IEEE 802.11 a/g/p Transceiver
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This an IEEE 802.11 a/g/p transceiver for GNU Radio that is fitted for operation with Ettus N210s and B210s. Interoperability was tested with many off-the-shelf WiFi cards and IEEE 802.11p prototypes. The code can also be used in simulations.
Like GNU Radio, this module uses master and maint branches for development. These branches are supposed to be used with the corresponding GNU Radio branches. This means: the maint-3.7 branch is compatible with GNU Radio 3.7, maint-3.8 is compatible with GNU Radio 3.8, and master is compatible with GNU Radio master, which tracks the development towards GNU Radio 3.9.
There are several ways to install GNU Radio. You can use
I have some non project specific GNU Radio blocks in my gr-foo repo that are needed. For example the Wireshark connector. You can find these blocks at https://github.com/bastibl/gr-foo. They are installed with the typical command sequence:
git clone https://github.com/bastibl/gr-foo.git cd gr-foo mkdir build cd build cmake .. make sudo make install sudo ldconfig
To actually install the blocks do
git clone git://github.com/bastibl/gr-ieee802-11.git cd gr-ieee802-11 mkdir build cd build cmake .. make sudo make install sudo ldconfig
Since the transmitter is using the Tagged Stream blocks it has to store a complete frame in the buffer before processing it. The default maximum shared memory might not be enough on most Linux systems. It can be increased with
sudo sysctl -w kernel.shmmax=2147483648
The physical layer is encapsulated in a hierarchical block to allow for a clearer transceiver structure in GNU Radio Companion. This hierarchical block is not included in the installation process. You have to open
/examples/wifi_phy_hier.grcwith GNU Radio Companion and build it. This will install the block in
Sometime the connections between the message ports (the gray ones in GNU Radio Companion) break. Therefore, please open the flow graphs and assert that everything is connected. It should be pretty obvious how the blocks are supposed to be wired. Actually this should not happen anymore, so if your ports are still unconnected please drop me a mail.
If you want to run the receive demo (the one that plots the subcarrier constellations), please assert that you have python-opengl installed. The nongl version of the plot does not work for me.
volk_profile is part of GNU Radio. It benchmarks different SIMD implementations on your PC and creates a configuration file that stores the fastest version of every function. This can speed up the computation considerably and is required in order to deal with the high rate of incoming samples.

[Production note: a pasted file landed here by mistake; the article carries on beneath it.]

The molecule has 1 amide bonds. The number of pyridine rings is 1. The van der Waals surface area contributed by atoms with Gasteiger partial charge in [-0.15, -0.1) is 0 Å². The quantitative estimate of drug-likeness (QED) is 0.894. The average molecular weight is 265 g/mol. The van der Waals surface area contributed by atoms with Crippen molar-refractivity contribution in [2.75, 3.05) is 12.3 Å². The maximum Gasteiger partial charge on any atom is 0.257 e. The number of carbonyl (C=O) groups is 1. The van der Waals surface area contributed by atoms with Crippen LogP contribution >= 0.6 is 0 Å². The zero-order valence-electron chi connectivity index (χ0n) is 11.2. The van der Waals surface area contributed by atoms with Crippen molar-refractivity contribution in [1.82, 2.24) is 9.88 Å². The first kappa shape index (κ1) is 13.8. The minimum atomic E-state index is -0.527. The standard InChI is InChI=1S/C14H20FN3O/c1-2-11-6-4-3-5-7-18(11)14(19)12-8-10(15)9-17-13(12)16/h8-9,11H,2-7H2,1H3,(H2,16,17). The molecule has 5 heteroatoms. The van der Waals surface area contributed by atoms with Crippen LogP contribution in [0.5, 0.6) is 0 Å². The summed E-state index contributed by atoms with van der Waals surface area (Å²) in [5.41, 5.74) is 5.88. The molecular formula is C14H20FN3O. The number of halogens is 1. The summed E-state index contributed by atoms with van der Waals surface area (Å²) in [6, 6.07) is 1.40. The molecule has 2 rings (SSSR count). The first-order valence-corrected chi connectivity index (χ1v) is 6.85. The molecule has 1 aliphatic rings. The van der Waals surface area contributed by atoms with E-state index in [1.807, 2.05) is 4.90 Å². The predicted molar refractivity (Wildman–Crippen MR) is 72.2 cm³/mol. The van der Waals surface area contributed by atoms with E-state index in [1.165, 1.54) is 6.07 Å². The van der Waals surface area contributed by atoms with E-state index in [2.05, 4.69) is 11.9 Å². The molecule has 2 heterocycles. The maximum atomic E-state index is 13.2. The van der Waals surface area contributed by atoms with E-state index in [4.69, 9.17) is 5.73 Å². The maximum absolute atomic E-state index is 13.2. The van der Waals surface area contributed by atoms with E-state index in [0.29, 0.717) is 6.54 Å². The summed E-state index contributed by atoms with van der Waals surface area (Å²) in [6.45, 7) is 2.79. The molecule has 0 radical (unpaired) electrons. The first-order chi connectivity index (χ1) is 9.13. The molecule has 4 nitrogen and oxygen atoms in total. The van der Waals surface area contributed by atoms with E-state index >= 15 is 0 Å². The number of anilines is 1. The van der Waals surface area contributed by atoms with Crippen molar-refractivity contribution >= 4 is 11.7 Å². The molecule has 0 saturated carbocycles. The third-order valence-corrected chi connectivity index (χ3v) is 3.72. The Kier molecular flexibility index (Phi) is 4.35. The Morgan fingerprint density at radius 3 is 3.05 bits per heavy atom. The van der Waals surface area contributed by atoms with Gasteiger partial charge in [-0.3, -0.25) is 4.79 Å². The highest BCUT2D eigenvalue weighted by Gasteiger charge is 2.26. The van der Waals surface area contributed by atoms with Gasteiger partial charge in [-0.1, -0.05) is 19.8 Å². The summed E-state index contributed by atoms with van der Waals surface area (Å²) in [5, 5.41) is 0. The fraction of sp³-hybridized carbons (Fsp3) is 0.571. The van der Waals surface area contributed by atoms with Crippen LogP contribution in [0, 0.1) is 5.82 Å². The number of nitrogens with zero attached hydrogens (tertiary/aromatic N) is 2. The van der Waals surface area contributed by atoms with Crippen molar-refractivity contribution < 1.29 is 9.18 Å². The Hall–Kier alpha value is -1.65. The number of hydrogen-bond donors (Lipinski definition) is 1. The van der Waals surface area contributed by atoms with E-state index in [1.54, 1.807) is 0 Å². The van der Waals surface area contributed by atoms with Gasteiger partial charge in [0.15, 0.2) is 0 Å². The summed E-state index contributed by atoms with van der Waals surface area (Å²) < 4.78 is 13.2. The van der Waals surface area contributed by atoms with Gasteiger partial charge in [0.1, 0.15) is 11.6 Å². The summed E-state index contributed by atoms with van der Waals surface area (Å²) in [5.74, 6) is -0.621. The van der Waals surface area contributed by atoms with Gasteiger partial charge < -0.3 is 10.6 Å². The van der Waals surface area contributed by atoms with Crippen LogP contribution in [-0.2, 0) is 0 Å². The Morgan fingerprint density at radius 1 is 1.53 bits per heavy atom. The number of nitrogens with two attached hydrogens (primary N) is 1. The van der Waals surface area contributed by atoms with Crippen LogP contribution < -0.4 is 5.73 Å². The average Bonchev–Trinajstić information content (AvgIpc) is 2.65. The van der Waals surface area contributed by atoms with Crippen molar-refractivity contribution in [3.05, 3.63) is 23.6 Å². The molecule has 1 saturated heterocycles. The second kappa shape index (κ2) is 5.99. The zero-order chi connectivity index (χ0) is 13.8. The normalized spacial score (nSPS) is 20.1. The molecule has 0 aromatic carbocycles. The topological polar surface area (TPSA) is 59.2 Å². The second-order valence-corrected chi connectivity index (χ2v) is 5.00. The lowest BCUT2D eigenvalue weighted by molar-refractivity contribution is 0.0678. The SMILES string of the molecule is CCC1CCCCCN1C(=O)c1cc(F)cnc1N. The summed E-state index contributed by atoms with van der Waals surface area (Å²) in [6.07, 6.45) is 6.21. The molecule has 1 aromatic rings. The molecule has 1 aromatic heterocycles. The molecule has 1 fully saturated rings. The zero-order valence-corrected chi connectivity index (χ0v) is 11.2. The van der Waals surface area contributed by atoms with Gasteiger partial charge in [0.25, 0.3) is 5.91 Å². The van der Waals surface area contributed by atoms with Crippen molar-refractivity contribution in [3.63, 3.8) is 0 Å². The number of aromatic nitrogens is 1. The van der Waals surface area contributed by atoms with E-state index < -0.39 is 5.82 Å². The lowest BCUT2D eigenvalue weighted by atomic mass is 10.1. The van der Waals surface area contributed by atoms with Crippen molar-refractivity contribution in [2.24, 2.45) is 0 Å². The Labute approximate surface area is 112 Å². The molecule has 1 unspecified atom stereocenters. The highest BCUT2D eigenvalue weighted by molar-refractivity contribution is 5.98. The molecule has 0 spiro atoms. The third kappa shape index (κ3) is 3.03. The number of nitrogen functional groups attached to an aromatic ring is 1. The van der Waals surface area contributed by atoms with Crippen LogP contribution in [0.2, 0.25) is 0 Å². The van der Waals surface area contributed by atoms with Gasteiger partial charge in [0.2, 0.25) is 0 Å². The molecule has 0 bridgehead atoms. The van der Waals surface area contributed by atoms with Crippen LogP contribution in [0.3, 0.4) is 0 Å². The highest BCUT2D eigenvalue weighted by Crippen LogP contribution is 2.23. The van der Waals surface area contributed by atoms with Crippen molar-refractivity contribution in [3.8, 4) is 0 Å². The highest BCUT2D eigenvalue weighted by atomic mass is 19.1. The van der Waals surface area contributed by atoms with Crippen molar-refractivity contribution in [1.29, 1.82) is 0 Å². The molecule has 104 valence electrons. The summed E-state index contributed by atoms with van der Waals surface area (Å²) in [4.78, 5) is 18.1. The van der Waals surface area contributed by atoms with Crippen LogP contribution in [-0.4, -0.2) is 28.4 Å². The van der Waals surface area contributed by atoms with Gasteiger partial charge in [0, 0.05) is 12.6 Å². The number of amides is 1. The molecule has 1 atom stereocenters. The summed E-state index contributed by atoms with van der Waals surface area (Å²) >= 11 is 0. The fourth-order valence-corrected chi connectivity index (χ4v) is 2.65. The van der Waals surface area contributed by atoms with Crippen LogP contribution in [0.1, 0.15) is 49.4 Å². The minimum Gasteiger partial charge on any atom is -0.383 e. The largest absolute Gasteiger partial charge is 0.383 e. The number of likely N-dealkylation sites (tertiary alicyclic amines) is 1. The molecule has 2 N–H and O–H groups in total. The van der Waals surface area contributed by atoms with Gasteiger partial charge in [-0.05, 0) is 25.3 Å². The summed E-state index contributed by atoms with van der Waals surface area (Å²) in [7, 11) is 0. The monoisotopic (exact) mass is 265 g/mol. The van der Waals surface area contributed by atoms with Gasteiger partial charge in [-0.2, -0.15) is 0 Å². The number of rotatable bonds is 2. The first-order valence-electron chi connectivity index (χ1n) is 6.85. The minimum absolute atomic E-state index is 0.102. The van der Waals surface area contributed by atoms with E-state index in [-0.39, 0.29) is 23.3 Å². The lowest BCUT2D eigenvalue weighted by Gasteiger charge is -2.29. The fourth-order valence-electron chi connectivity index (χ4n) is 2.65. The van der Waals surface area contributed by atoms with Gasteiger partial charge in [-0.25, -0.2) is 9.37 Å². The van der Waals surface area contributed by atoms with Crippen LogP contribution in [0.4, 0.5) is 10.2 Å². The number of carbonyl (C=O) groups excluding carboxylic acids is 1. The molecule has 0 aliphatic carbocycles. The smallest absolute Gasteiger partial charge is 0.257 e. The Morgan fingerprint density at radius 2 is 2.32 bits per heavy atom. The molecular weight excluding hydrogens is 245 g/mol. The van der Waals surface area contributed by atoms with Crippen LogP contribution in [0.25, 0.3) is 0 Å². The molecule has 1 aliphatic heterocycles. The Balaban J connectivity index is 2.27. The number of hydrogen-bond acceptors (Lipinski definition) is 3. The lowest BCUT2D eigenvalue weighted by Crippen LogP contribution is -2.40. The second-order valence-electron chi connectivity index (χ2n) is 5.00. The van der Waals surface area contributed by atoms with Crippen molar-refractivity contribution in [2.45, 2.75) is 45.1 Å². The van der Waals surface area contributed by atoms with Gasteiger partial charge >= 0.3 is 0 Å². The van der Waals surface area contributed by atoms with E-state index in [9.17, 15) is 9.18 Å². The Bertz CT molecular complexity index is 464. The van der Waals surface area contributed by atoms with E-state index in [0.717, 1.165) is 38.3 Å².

If you have a WBX, SBX, or CBX daughterboard you should calibrate it in order to minimize IQ imbalance and TX DC offsets. See the application notes.
As a first step I recommend to test the
wifi_loopback.grcflow graph. This flow graph does not need any hardware and allows you to ensure that the software part is installed correctly. So open the flow graph and run it. If everything works as intended you should see some decoded 'Hello World' packets in the console.
If GRC complains that it can't find some blocks (other than performance counters and hierarchical blocks) like
>>> Error: Block key "ieee802_11_ofdm_mac" not found in Platform - grc(GNU Radio Companion) >>> Error: Block key "foo_packet_pad" not found in Platform - grc(GNU Radio Companion)
Most likely you used a different
CMAKE_INSTALL_PREFIXfor the module than for GNU Radio. Therefore, the blocks of the module ended up in a different directory and GRC can't find them. You have to tell GRC where these blocks are by creating/adding to your
[grc] global_blocks_path = /opt/local/share/gnuradio/grc/blocks local_blocks_path = /Users/basti/usr/share/gnuradio/grc/blocks
But with the directories that match your installation.
The loopback flow graph should give you an idea of how simulations can be conducted. To ease use, most blocks have debugging and logging capabilities that can generate traces of the simulation. You can read about the logging feature and how to use it on the GNU Radio Wiki.
As first over the air test I recommend to try
wifi_tx.grc. Just open the flow graphs in GNU Radio companion and execute them. If it does not work out of the box, try to play around with the gain. If everything works as intended you should see similar output as in the
blocks_ctrlport_monitor_performanceis missing that means that you installed GNU Radio without control port or performance counters. These blocks allow you to monitor the performance of the transceiver while it is running, but are not required. You can just delete them from the flow graph.
You must now use ifconfig to set its IP address. E.g., $ sudo ifconfig tap0 192.168.200.1
is normal and is output by the TUN/Tap Block during startup. The configuration of the TUN/TAP interface is handled by the scripts in the
appsfolder. - Did you try to tune the RF frequency out of the band of interest (i.e. used the LO offset menu of the flow graphs)? - If 'D's appear, it might be related to your Ethernet card. Assert that you made the sysconf changes recommended by Ettus. Did you try to connect you PC directly to the USRP without a switch in between?
For further information please checkout our project page https://www.wime-project.net